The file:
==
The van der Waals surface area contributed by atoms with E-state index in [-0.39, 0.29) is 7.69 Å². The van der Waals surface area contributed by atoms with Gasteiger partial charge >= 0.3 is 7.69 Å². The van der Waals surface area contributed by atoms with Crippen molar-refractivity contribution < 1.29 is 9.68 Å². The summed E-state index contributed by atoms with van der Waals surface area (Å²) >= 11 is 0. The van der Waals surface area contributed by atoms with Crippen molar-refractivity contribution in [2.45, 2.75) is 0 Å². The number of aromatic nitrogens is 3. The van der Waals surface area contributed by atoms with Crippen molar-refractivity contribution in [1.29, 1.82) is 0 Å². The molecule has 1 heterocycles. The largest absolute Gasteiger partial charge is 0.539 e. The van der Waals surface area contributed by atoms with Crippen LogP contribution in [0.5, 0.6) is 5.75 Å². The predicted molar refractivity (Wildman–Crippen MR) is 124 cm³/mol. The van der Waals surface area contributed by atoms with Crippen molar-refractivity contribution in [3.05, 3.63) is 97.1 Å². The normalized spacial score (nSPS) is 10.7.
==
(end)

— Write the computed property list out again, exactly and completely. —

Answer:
The van der Waals surface area contributed by atoms with E-state index in [-0.39, 0.29) is 7.69 Å². The van der Waals surface area contributed by atoms with Gasteiger partial charge >= 0.3 is 7.69 Å². The van der Waals surface area contributed by atoms with Crippen molar-refractivity contribution < 1.29 is 9.68 Å². The summed E-state index contributed by atoms with van der Waals surface area (Å²) >= 11 is 0. The van der Waals surface area contributed by atoms with Crippen molar-refractivity contribution in [2.45, 2.75) is 0 Å². The number of aromatic nitrogens is 3. The van der Waals surface area contributed by atoms with Crippen molar-refractivity contribution in [1.29, 1.82) is 0 Å². The molecule has 1 heterocycles. The largest absolute Gasteiger partial charge is 0.539 e. The van der Waals surface area contributed by atoms with Crippen LogP contribution in [0.5, 0.6) is 5.75 Å². The predicted molar refractivity (Wildman–Crippen MR) is 124 cm³/mol. The van der Waals surface area contributed by atoms with Crippen molar-refractivity contribution in [3.05, 3.63) is 97.1 Å². The normalized spacial score (nSPS) is 10.7.